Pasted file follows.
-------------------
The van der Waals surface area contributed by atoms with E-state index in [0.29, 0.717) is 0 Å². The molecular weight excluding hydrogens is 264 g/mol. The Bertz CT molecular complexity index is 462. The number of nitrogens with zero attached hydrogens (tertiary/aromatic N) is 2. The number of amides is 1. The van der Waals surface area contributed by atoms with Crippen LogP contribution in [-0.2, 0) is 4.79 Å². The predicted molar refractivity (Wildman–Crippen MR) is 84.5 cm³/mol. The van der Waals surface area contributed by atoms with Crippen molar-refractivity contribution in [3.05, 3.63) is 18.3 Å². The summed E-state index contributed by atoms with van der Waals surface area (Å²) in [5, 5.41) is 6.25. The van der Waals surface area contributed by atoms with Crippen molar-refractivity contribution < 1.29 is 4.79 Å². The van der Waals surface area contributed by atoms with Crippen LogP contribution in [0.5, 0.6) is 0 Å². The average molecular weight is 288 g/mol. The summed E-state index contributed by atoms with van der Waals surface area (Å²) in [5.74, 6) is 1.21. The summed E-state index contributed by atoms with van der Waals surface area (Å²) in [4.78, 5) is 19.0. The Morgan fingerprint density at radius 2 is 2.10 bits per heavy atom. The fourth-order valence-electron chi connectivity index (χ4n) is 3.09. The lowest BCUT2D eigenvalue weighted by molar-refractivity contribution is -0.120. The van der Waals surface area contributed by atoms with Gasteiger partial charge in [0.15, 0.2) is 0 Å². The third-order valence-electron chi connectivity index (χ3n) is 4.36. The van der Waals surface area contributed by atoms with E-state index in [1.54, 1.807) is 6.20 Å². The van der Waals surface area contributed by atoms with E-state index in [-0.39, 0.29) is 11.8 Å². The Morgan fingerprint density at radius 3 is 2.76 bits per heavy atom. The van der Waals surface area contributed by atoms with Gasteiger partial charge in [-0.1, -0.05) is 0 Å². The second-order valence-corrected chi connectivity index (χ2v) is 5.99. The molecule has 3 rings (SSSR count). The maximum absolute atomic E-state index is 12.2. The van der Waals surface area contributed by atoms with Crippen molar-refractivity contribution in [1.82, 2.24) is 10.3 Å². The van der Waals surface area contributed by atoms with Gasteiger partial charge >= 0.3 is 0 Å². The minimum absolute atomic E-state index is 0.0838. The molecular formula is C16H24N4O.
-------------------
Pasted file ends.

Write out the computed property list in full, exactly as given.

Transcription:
The van der Waals surface area contributed by atoms with E-state index in [0.29, 0.717) is 0 Å². The molecular weight excluding hydrogens is 264 g/mol. The Bertz CT molecular complexity index is 462. The number of nitrogens with zero attached hydrogens (tertiary/aromatic N) is 2. The number of amides is 1. The van der Waals surface area contributed by atoms with Crippen LogP contribution in [-0.2, 0) is 4.79 Å². The predicted molar refractivity (Wildman–Crippen MR) is 84.5 cm³/mol. The van der Waals surface area contributed by atoms with Crippen molar-refractivity contribution in [3.05, 3.63) is 18.3 Å². The summed E-state index contributed by atoms with van der Waals surface area (Å²) in [5, 5.41) is 6.25. The van der Waals surface area contributed by atoms with Crippen molar-refractivity contribution < 1.29 is 4.79 Å². The van der Waals surface area contributed by atoms with Crippen LogP contribution in [0.5, 0.6) is 0 Å². The average molecular weight is 288 g/mol. The summed E-state index contributed by atoms with van der Waals surface area (Å²) in [5.74, 6) is 1.21. The summed E-state index contributed by atoms with van der Waals surface area (Å²) in [4.78, 5) is 19.0. The Morgan fingerprint density at radius 2 is 2.10 bits per heavy atom. The fourth-order valence-electron chi connectivity index (χ4n) is 3.09. The lowest BCUT2D eigenvalue weighted by molar-refractivity contribution is -0.120. The van der Waals surface area contributed by atoms with Gasteiger partial charge in [0.15, 0.2) is 0 Å². The third-order valence-electron chi connectivity index (χ3n) is 4.36. The van der Waals surface area contributed by atoms with E-state index in [1.54, 1.807) is 6.20 Å². The van der Waals surface area contributed by atoms with E-state index in [-0.39, 0.29) is 11.8 Å². The Morgan fingerprint density at radius 3 is 2.76 bits per heavy atom. The van der Waals surface area contributed by atoms with Gasteiger partial charge in [-0.1, -0.05) is 0 Å². The second-order valence-corrected chi connectivity index (χ2v) is 5.99. The molecule has 3 rings (SSSR count). The maximum absolute atomic E-state index is 12.2. The van der Waals surface area contributed by atoms with Crippen molar-refractivity contribution in [1.82, 2.24) is 10.3 Å². The van der Waals surface area contributed by atoms with Gasteiger partial charge >= 0.3 is 0 Å². The minimum absolute atomic E-state index is 0.0838. The molecular formula is C16H24N4O.